So now that you know how arugula planting works, what conditions do you need to grow arugula in your garden for the best spring or autumn harvest? Let’s discuss what your plants need.
Sun and temperature
Full sun to partial shade is preferable when growing arugula. Six to seven hours of sunlight a day are needed to grow. They can accept indirect, but bright lighting, rather than full direct sunlight, which makes them an excellent choice for some of your partially shaded garden areas.
A cool-weather plant, arugula thrives best at temperatures between 45 and 65 degrees Fahrenheit. Once the weather in the garden reaches the 80s or higher, it will regularly bolt to the production of flowers and seeds. As soon as it produces seeds, the plant pass away.
Arugula tolerates mild frosts, but can be damaged and pass away in the event of a real frost. If you are in a mild climate, you may be able to grow it all winter to have a constant supply.
Water And Humidity
Uniform and constant humidity is best for growing arugula. Water the plants in the morning, as this will give enough time for the leaf surface to dry in the sun. Mulching the garden can also help maintain soil moisture and reduce the frequency of watering. A drip irrigation system or a soaking hose under the mulch can make watering easier.
A humus-rich, well-drained soil is what your plants will prefer. However, they tolerate a wide variety of garden soils, as long as they retain moisture.
If you have sandy soil, change it abundantly with compost and horse manure or cow dung to retain additional moisture. Worm castings can also be applied for additional moisture retention.
Hard clay also needs to be broken down by a lot of compost or manure. This reduces the likelihood that it will become hard and prevents the easy development of roots.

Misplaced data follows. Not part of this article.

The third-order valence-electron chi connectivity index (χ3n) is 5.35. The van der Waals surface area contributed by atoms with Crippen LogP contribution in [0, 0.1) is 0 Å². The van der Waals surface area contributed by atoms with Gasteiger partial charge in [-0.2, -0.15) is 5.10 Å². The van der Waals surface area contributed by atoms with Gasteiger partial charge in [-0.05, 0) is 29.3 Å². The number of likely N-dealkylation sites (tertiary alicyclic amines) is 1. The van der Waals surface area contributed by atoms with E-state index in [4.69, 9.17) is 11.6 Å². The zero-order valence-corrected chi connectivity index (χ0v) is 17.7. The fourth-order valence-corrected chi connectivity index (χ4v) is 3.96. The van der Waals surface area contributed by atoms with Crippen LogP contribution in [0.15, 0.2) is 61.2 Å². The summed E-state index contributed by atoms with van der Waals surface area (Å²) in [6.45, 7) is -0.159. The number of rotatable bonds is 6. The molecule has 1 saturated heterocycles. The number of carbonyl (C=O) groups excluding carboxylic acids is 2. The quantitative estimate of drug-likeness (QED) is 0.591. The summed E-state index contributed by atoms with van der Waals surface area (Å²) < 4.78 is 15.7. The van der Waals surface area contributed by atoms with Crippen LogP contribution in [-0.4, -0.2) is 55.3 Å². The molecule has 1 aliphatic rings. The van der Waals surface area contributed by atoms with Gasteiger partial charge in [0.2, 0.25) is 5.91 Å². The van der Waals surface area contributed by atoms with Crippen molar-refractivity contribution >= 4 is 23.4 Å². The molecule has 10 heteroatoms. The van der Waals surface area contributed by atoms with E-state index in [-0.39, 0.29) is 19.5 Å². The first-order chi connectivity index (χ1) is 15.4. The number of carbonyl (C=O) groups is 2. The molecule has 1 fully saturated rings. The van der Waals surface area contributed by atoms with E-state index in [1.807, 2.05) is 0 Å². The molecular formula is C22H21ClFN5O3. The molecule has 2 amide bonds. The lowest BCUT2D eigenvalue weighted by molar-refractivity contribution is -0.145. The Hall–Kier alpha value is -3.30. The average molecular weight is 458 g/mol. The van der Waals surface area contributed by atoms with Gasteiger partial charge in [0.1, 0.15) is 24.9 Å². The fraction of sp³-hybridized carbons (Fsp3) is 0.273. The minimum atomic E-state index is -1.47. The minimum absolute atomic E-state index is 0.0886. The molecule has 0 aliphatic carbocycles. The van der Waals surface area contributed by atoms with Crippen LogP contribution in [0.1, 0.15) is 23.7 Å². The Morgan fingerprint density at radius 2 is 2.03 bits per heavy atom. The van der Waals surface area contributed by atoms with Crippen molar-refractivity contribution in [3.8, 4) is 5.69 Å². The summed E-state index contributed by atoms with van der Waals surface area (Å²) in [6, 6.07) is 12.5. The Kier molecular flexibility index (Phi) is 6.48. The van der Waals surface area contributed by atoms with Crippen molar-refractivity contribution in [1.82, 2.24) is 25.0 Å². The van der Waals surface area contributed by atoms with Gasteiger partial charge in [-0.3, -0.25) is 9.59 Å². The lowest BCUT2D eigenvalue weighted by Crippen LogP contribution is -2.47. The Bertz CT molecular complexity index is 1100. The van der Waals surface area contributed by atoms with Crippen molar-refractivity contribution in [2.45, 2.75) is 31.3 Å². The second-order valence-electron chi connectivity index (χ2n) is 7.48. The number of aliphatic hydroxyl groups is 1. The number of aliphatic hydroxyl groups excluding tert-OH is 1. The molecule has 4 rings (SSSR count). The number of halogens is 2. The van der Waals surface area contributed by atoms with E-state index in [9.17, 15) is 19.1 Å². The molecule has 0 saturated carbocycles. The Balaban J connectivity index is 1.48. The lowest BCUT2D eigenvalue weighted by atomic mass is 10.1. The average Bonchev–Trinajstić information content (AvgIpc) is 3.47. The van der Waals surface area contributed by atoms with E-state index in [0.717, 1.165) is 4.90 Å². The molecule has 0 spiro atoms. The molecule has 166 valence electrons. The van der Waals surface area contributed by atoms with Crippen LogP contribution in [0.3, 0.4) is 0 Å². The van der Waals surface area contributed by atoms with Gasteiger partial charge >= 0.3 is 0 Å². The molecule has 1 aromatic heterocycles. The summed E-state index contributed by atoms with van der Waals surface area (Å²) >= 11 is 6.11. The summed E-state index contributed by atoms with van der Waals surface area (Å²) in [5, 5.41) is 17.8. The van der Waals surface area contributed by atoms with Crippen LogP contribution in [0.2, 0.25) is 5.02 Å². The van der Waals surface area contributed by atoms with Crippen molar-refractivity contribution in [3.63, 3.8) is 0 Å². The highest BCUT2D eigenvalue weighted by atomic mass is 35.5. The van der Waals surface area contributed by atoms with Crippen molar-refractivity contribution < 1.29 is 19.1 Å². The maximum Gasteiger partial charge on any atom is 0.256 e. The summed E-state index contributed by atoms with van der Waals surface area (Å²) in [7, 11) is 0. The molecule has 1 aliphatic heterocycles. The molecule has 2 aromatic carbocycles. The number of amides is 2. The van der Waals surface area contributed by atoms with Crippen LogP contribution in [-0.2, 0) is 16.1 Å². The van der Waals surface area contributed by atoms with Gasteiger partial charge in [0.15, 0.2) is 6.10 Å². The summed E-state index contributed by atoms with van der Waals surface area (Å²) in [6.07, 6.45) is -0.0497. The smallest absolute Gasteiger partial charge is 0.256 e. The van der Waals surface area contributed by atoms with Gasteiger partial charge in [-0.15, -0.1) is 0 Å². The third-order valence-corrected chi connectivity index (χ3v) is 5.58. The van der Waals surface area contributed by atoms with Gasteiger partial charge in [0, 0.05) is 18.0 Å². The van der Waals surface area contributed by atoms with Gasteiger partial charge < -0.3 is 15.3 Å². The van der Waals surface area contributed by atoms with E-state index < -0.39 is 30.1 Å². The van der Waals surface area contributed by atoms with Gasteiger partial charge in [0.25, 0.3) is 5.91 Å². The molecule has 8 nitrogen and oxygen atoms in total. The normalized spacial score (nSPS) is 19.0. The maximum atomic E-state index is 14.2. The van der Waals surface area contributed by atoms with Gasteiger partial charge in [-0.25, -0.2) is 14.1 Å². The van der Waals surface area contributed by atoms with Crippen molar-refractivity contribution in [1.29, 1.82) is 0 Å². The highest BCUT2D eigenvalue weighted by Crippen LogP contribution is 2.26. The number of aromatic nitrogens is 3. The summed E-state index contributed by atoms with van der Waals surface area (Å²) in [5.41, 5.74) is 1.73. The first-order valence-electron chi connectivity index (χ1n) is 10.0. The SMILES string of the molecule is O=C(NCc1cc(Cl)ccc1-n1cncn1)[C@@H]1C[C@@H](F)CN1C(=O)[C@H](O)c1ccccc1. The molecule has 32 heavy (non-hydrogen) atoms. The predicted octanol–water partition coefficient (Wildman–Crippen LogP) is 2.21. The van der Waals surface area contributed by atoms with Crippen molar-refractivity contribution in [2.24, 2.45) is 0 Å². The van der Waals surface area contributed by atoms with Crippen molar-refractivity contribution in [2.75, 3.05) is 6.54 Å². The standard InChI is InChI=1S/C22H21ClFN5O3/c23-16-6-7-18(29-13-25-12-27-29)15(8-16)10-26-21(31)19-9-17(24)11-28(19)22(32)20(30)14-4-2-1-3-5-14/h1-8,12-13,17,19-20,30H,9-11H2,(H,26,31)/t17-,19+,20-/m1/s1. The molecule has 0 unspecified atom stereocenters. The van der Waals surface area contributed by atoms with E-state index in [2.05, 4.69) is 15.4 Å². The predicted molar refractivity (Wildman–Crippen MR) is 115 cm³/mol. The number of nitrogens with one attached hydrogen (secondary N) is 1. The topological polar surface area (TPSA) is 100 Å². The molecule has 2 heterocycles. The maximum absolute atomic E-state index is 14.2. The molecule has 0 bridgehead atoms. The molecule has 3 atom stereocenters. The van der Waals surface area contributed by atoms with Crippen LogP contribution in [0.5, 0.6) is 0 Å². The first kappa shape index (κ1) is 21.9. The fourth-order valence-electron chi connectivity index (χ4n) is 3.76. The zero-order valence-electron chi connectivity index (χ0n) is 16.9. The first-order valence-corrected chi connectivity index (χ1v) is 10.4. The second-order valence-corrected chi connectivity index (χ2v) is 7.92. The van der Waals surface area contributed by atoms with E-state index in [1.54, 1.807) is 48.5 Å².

Provide a balanced fertilizer to your arugula plants to make sure they have what they need to develop healthy young leaves. A dry granular formula can be applied once or twice during the growing season (spring or autumn). Use diluted liquid fertilizers alternately at the base of the plant as needed to keep the greens healthy.
Arugula does not need to be pruned, because you will harvest it regularly to eat it! But if you end up eating too much, squeeze out all the yellowing leaf matter. Make sure that your older plants have a space between them, at least a few centimeters apart, to allow good air circulation around them. If they are grouped too close to each other, you can experience various problems with plant ailments.
At the end of the growing season, your plants pass away from heat in summer or from freezing cold in winter. Then remove the plants and prepare the bed for another crop, or cover it until it’s time to replant.
Arugula seeds from unreliable sources can be carriers of certain fungal ailments. Be sure to buy seeds from reliable sources or those that have been treated with fungicides. This will prevent these fungal problems from spreading to your soil.
Since this is a plant that usually thrives only in a mild climate, it is best to start with seeds. Although it is theoretically possible to grow arugula only from the base and roots of the plant, the arugula will be stressed by the loss of its leaves and will often begin to bloom. Instead of taking cuttings, plant the seeds 1 to 2 inches apart.
Whether you opt for a spring or autumn harvest, you will use the same methods for harvesting. Try to harvest a third of each plant or less if you want to use a cut and repeat method to extend the productivity of this plant for longer. A younger and smaller leaf will be softer and more tender than the older one.
You can harvest arugula when it is very young for baby vegetables, and they are a great addition to any salad. As the leaves age, their taste is more pronounced, reminiscent of mustard green with a slightly peppery bite.